The aim of this article is to highlight what we mean by "broadband speeds", how they are measured, what can affect your broadband speeds and how you can improve them.
What do we mean by "Broadband speeds"?
When talking about broadband speeds we are referring to how quickly you can get information from the Internet to your computer. This is known as your download speed. How quickly you can send information from your computer to the Internet is known as your upload speed. We measure broadband speeds in Mbps (Megabits per second) sometimes referred to as "Meg" e.g. 2Mbps or 2Meg.
Comparison of our Broadband speeds - 7Mbps, 16Mbps and 76Mbps.
We offer three types of broadband service.
ADSL "up to 7Mbps" products are available on all exchanges in the UK. As with all broadband, actual speed is dependent on the length and quality of your telephone line. Upload speeds are "up to 448Kbps" on Lite, Active and Pro and "up to 832Kbps" on our business services, Office and Office Max.
ADSL2+ broadband services provide "up to 16Mbps" download speeds across large parts of the country (approximately 70% of the UK population as of Summer 2011). ADSL2+ also offers faster upload speeds of “up to 1Mbps”.
Fibre Optic Broadband is our latest range of superfast broadband services and is being rolled-out nationwide with the aim of reaching 40% of premises by Summer 2012.
To find out which broadband services are available to you, please use our "broadband speed checker".
How to check available broadband services and estimated download speeds?
Enter your phone number and/or your post code and the Broadband Speed Checker will show you available broadband services with an estimate of your maximum download speed (or how quickly you can download information from the Internet).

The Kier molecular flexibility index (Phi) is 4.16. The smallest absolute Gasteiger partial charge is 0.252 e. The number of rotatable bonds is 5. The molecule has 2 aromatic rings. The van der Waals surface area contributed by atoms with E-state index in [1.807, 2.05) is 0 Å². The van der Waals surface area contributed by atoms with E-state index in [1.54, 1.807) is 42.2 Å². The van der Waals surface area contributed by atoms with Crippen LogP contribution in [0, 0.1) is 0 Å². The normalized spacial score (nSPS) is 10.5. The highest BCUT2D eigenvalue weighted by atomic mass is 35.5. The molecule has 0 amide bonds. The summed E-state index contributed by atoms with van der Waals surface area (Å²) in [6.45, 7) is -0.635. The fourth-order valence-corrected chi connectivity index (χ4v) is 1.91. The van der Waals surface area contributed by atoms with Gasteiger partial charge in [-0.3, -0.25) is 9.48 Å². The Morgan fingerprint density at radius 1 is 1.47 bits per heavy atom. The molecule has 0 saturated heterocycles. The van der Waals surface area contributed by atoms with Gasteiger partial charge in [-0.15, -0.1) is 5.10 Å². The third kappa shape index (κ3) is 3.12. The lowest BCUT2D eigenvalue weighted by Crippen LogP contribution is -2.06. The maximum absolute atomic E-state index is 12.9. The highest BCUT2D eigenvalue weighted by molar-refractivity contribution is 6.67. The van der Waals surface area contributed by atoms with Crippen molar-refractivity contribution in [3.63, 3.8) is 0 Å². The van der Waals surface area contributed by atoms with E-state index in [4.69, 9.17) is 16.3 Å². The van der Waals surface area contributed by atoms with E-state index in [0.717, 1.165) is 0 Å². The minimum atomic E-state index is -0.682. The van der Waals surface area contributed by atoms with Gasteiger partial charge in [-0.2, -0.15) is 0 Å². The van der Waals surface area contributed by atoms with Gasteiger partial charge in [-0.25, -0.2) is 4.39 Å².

This speed estimate is generated using telephone line data from previous broadband service installations where we have established what broadband speeds the telephone line is capable of supporting. This speeds is often referred to as the "line rate" or "sync speed". This is a theoretical upper limit for your line based on a set of conditions. The speeds you experience on a day-to-day basis will be less than this and will vary at different times. The download and upload speeds delivered are often referred to is often referred to as "throughput speed" and represents the actual amount of data being transferred.
Note that estimates based on post codes are less accurate than telephone numbers as they are less specific to a location.
What "throughput speed" will I get?
The table below provides an indication of the throughput speeds based on the line rate (sync speed) that your telephone line can support.
|ADSL Line Rate
||Minimum Downstream Speed (Throughput)
|0 to 288kbps
||100kbps to 250kbps
|288kbps to 576kbps
||100kbps to 500kbps
|576kbps to 1152kbps
||400kbps to 1000kbps
|1152kbps to 2272kbps
||800kbps to 2000kbps
|2272kbps to 4544kbps
||1200kbps to 4000kbps
|4544kbps to 8128kbps
||2000kbps to 7150kbps
|8128kbps to 24384kbps
||4000kbps to 21000kbps
The low end of the speeds in each band reflects the speeds you may expect during peak usage times.